CASE 13336 Published on 31.01.2016

Symptomatic colloid cyst



Case Type

Clinical Cases


Heinze, Andreas; Kralj, Ivan

Klinikum Mittelbaden Rastatt,
Institut für Diagnostische und Interventionelle Radiologie,
Engelstrasse 39
76437 Rastatt, Germany;

56 years, male

Area of Interest Neuroradiology brain ; Imaging Technique MR, CT
Clinical History
A 56-years-old man consulted his General Practitioner with a history of increased feeling of cranial pressure and headache for two days. The patient was sent to the local Casualty Department. In clinical examination nothing abnormal was detected. All laboratory tests were normal. A cranial CT was performed, followed by cranial MRI.
Imaging Findings
On admission a plain cranial CT was performed. This revealed a 4 x 6 mm hyperdense lobulated lesion within the ventral part of the third ventricle. One lobulated part of the lesion developed downwards into the central part of the third ventricle. Another part of the lesion protruded into the left ventricle through the foramen of Monro. The ventricles were symmetrical with a normal width. There were no other lesions and there was no sign of intracranial bleeding or ischaemia (Fig.1.).
The subsequently performed MRI confirmed the lesion within the third ventricle. The lesion was isointense in T1-w imaging and hyperintense in FLAIR and T2-w. No contrast enhancement of the lesion was seen. There was no midline shift. The ventricles show a normal width. The rest of the neurocranium showed a normal MRI anatomy (Fig 2: FLAIR axial, Fig 3: T2-w coronal, Fig 4: T1-w axial plain, Fig 5: T1-w after contrast (7 ml Gadovist).
Colloid cyst is a benign lesion that develops within the anterior aspect of the third ventricle adjacent to the foramen of Monro [2]. It is the most common lesion in this region [3]. Usually colloid cysts are round-shaped or ovoid [4].The lesion found in this patient showed the CT characteristics of a colloid cyst regarding density and localisation. MRI findings differ with T1-w imaging varying from hyperintense to isointense [1]. In our patient the lesions was almost isointense compared to the normal brain. There can be signs of intermittent or persistent hydrocephalus caused by the obstruction of the foramen of Monro. In our case, there was - at the point of examination - no sign of hydrocephalus, the ventricles showed a normal width. Cases of sudden death can be explained by the non-recognition of symptoms especially if they are mild and non-specific [5]. The size of a colloid cyst can range from 3 – 40 mm but size may not be a reliable predictor of outcome as even small cysts can cause sudden death [6].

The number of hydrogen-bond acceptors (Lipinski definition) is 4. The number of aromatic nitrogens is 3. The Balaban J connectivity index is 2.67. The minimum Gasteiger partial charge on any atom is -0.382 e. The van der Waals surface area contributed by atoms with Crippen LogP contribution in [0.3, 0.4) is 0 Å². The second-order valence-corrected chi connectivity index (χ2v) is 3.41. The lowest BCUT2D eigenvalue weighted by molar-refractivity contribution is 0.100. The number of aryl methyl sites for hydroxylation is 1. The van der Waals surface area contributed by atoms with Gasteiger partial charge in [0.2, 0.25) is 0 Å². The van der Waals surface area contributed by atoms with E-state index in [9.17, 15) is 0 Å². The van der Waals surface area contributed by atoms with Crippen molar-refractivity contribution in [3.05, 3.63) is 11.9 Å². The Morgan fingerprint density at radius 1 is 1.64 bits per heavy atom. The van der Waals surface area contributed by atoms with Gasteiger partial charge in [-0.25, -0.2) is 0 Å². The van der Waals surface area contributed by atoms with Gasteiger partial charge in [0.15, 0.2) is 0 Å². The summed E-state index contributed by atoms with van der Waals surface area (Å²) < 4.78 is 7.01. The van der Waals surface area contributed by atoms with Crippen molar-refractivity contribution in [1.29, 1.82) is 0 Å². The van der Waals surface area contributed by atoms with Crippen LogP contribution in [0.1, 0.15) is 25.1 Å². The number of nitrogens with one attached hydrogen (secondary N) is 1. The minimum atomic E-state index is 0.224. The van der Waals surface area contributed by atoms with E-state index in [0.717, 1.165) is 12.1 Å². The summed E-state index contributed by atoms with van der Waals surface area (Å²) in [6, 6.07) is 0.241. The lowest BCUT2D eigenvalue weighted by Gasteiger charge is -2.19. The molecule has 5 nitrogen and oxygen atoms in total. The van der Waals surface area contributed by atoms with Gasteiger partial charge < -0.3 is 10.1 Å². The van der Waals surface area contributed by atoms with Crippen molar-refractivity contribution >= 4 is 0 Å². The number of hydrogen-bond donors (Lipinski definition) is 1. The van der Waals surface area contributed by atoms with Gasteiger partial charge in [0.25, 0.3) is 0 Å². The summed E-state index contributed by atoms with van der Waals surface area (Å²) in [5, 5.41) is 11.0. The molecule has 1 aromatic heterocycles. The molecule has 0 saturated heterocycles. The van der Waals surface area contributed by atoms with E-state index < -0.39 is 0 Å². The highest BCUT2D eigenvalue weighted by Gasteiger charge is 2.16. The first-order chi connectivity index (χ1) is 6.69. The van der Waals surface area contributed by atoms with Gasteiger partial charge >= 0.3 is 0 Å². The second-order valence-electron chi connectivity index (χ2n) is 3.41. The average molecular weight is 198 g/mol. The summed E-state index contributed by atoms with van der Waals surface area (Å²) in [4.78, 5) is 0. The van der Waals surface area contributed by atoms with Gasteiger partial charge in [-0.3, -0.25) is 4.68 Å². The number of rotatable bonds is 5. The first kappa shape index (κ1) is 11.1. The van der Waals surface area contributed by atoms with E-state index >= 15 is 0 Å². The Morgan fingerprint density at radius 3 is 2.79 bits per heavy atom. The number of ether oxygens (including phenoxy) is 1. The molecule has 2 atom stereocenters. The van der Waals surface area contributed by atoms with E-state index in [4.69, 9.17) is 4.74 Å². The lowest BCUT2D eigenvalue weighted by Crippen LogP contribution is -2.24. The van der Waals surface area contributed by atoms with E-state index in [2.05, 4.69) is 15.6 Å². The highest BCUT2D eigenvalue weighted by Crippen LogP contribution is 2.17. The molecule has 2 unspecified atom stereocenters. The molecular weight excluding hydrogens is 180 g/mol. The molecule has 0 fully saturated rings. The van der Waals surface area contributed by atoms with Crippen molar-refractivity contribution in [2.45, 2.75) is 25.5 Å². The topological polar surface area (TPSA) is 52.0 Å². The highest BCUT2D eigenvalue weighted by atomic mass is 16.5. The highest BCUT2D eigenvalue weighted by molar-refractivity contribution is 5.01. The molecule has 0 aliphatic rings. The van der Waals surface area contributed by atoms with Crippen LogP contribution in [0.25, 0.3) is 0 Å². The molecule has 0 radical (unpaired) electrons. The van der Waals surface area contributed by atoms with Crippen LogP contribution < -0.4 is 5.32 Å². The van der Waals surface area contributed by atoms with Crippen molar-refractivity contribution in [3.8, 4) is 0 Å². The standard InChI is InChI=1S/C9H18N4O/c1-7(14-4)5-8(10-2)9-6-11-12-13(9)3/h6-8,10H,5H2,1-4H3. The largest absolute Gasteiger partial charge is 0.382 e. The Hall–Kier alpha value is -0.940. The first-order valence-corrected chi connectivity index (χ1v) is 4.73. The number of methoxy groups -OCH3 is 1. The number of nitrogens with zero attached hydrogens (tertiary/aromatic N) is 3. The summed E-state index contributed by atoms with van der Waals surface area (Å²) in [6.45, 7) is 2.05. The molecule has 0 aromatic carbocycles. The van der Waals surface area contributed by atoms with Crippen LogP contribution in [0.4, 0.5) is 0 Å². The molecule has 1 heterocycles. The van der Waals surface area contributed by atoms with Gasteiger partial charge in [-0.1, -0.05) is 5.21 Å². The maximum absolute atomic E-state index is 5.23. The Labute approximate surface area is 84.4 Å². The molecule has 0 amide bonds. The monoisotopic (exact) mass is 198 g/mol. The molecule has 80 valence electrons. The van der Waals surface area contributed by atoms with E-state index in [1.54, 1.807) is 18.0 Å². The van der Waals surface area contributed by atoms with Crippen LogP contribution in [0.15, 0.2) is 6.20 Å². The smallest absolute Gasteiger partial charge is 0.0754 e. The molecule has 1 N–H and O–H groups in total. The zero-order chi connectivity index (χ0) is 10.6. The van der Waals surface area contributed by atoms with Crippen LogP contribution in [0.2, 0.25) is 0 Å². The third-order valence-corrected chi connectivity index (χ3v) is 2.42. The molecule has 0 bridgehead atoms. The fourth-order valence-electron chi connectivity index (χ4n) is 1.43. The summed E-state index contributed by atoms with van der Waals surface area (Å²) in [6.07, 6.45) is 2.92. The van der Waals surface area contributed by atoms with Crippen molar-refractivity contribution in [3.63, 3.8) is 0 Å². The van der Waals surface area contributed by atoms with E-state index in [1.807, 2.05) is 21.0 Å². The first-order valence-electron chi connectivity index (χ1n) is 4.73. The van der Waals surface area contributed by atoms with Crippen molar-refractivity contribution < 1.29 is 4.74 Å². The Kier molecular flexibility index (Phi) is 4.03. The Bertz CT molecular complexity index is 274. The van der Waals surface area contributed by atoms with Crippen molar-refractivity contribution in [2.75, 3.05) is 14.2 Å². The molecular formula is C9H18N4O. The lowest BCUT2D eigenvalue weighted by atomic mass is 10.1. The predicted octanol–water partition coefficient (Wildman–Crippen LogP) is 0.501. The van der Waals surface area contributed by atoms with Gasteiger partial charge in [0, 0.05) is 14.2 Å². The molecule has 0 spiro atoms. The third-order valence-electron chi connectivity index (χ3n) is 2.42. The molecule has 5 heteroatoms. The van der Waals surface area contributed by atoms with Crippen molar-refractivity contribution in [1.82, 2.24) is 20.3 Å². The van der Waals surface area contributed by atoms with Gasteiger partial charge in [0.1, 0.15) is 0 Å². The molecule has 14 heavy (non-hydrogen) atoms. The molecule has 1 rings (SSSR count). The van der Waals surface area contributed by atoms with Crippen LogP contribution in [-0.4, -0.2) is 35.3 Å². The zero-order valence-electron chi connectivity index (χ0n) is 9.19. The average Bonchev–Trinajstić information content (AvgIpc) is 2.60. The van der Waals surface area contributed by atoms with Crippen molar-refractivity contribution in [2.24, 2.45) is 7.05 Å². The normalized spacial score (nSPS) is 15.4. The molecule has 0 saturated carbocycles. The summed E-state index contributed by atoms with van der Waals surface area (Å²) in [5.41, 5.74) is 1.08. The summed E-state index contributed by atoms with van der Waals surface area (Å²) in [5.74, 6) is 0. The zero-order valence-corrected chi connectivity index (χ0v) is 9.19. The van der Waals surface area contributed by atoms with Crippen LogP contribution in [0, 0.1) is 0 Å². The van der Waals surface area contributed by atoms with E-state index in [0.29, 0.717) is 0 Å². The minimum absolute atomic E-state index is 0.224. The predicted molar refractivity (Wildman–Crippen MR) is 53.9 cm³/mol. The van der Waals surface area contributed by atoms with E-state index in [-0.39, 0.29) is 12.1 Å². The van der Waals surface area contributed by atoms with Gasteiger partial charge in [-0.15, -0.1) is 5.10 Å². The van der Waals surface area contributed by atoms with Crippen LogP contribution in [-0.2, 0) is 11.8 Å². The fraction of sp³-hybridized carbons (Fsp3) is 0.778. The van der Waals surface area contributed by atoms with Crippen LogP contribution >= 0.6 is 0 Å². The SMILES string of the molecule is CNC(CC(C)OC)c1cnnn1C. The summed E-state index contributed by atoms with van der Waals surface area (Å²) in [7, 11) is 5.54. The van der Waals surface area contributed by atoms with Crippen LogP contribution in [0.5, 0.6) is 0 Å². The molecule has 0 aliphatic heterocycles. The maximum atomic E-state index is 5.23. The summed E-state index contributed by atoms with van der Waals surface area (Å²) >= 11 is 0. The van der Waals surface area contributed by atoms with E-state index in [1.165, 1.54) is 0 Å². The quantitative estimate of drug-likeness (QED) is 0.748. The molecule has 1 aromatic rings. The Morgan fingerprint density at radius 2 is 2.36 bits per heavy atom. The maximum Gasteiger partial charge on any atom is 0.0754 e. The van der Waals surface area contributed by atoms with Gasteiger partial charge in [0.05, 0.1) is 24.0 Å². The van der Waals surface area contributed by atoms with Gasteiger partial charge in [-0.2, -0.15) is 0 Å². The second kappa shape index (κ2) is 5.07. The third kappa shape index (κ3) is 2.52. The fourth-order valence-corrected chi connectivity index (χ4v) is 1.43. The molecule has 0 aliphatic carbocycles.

The usual presentation of colloid cyst are headaches. The headache is intermittent and is decreased on lying down, which is unusual for a headache due to an intracranial space-occupying lesion [5]. Other symptoms can be vertigo, memory deficit and diplopia [5]. As there were no other signs of a space-occupying lesion and no other imaging findings of a subarachnoidal haemorrhage or cardiovascular abnormalities the symptoms of our patient were contributed to the colloid cyst in view of the MR-characteristics and the position of the lesion within the III. ventricle near the foramen of Monro. Although spontaneous remission of colloid cysts are described [7] and colloid cysts are benign lesions with generally good prognosis and most cases remain asymptomatic [8], a neurosurgical referral should be recommended. Surgical treatment of colloid cysts comprises different possible techniques: Stereotacic aspiration, endoscopic fenestration and microsurgical approach [9].
Our patient showed the unusual presentation of a very lobulated shape with a protrusion into the third ventricle downwards and through the left foramen of Monro. Our patient was referred to the neurosurgeon as sudden death due to ventricular obstruction of the foramen of Monro leading to acute hydrocephalus is possible [8] and he already showed a protrusion of the tumour through the left foramen of Monro. He was treated successfully by neurosurgical approach and removal of the cyst.
Differential Diagnosis List
Colloid cyst
Intraventricular haemorrhage
Final Diagnosis
Colloid cyst
Case information
DOI: 10.1594/EURORAD/CASE.13336
ISSN: 1563-4086